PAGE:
After Morello and Co. left the stage, a certain energy began to fill the air. The thousands of us in the stands and the thousands more swathed in ponchos on the lawn all seemed to be buzzing at once. It was impatience, expectance, and exhilaration all pouring forth at the same time. After what seemed an interminable, molasses-like span of time, the lights finally went down, the crowd roared, and out strolled Nine Inch Nails for one final turn on the Merriweather stage. Trent Reznor being ever the chameleon, his approach to the final tour was in stark contrast with the last time I saw them, last November in Charlottesville. That show featured highly elaborate stage and lighting configurations, with each note of each song carefully planned with sensational effects for maximum impact. The NIN/JA tour was far less dramatic, though no less atmospheric. With the ever-approaching nightfall above, the dark lighting scheme of hazy golden browns and dark purples with strategically placed spotlights seemed somber and moody, perfect tones for a goodbye. The gloom was interspersed by fiery red lights and electric blues, but the fancy projections and mesh boxes were a thing of the past.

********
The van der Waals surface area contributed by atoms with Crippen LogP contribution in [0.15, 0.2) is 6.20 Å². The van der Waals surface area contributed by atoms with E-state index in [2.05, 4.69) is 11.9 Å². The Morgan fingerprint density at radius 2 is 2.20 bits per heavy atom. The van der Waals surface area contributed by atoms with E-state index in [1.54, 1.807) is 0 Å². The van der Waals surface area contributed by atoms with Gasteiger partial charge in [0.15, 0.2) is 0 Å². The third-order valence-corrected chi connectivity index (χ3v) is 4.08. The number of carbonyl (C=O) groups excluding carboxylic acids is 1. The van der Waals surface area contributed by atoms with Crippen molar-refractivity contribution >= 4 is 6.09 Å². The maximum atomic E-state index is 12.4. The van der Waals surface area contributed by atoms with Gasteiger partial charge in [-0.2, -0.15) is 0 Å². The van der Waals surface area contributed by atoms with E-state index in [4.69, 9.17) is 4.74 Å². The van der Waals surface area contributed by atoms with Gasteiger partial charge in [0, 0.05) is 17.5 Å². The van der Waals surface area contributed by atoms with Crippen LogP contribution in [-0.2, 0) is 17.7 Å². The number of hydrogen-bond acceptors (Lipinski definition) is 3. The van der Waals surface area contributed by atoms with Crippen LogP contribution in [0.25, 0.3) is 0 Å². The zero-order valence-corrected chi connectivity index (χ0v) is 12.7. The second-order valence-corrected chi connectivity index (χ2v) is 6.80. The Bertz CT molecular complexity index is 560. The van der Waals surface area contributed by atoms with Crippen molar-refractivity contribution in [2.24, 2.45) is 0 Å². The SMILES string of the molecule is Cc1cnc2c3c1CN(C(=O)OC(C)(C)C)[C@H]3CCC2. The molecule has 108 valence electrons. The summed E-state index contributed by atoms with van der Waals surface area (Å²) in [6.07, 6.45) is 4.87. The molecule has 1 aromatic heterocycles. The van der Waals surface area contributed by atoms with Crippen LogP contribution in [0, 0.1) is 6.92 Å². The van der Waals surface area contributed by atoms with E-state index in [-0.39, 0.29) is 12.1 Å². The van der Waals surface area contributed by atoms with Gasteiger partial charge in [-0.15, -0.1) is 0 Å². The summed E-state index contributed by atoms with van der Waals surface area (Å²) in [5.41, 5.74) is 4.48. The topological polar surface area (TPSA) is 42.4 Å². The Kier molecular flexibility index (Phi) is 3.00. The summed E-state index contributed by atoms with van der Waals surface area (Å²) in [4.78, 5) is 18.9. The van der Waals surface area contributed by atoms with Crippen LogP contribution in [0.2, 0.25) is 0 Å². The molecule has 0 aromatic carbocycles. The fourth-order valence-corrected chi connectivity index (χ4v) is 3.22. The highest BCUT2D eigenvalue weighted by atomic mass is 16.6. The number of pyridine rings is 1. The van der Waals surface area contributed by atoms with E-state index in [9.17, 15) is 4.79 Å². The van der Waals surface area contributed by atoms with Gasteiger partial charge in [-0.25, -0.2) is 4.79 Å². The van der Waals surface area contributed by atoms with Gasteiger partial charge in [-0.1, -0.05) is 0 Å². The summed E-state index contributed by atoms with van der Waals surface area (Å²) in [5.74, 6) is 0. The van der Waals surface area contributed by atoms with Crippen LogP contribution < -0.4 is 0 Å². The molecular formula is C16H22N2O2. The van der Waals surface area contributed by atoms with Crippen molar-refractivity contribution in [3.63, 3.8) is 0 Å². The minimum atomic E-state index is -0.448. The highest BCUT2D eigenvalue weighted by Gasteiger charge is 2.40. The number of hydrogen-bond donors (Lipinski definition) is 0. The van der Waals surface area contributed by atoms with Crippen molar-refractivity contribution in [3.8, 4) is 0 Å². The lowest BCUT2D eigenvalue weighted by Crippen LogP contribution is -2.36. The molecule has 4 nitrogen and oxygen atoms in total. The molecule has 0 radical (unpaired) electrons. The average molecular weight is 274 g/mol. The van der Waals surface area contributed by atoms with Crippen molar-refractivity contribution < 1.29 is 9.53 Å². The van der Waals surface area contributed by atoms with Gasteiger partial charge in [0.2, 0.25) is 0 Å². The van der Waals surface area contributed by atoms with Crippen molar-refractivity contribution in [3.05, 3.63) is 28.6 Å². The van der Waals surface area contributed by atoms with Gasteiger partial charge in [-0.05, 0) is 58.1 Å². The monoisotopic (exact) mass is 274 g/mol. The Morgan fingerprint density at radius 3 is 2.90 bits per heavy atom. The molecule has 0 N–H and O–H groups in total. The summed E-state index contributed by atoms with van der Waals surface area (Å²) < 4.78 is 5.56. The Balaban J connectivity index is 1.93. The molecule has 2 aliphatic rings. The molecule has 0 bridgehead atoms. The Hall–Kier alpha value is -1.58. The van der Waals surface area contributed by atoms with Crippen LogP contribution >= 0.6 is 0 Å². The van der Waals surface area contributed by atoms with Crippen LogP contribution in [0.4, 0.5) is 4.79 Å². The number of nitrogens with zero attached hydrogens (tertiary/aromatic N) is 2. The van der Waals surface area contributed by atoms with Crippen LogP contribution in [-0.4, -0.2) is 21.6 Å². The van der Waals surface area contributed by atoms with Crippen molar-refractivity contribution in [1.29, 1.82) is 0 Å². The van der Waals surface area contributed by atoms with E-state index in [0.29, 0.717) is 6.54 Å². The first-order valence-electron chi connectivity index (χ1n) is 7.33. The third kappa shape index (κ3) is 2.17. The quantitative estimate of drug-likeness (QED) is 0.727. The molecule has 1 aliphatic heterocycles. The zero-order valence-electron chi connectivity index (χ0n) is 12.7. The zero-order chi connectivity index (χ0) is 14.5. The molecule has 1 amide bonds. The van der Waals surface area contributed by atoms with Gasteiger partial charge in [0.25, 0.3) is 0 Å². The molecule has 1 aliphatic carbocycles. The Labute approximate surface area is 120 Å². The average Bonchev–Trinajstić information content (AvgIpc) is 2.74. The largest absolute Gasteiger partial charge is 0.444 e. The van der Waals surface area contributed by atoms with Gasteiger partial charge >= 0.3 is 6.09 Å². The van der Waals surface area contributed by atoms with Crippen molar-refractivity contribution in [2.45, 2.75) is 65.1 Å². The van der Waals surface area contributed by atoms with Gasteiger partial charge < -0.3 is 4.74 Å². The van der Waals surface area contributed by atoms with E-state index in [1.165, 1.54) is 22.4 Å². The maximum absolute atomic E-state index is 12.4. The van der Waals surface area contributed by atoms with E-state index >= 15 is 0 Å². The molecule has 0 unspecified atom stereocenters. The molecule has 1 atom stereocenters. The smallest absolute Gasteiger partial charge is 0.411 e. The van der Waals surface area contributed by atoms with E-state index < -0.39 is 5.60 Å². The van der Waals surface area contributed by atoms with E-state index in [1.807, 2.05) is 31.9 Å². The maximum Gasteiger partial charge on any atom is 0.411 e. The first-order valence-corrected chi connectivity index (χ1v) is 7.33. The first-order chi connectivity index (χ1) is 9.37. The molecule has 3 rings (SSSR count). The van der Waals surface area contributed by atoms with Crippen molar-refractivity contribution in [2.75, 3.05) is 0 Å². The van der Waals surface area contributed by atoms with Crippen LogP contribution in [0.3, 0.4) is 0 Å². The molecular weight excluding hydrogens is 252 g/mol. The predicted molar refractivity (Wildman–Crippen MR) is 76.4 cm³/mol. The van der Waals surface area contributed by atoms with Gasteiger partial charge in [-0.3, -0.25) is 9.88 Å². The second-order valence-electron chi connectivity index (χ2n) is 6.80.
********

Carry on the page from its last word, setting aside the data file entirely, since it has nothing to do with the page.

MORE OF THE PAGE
NIN was in rare form, though it’s pretty hard to imagine this band having an off night. They began with “999,999” and set the tone immediately. It was to be nothing but the best. The 19-song set was full of favorites, a veritable retrospective of NIN’s lengthy and noteworthy career. Two standouts were “March of the Pigs” and “Echoplex”, an old and a new favorite, the former featuring one hell of an audience singalong (though there were many), and the latter having been tweaked so that Robin Finck's saucy guitar riff was somehow even dirtier. All four band members were in fine fettle, with Reznor, as always, taking the lead. Alternating between vocals, guitar, keyboards, and fair amounts of thrashing around with boundless energy, the 44-year-old continues to put dudes half his age to shame. And hot damn, is he sexy. Every song was great, but the final four nearly induced my brain to melt: “Dead Souls” (the Joy Division cover that I never in a million years would have expected to see live), “The Hand That Feeds”, “Head Like a Hole”, and “Hurt”. The crowd singing along to “Head Like a Hole” and “Hurt” was quite possibly the loudest I’ve ever heard at a concert. And the finale, “Hurt”, was the best I’ve ever seen it, with extra poignance because of the finality of the gig. Despite the lack of songs like “Closer” or “Mr. Self-Destruct”, it was an amazing set, nearly perfect, but incredibly bittersweet. If we had to say adieu to NIN, this was the way to do it.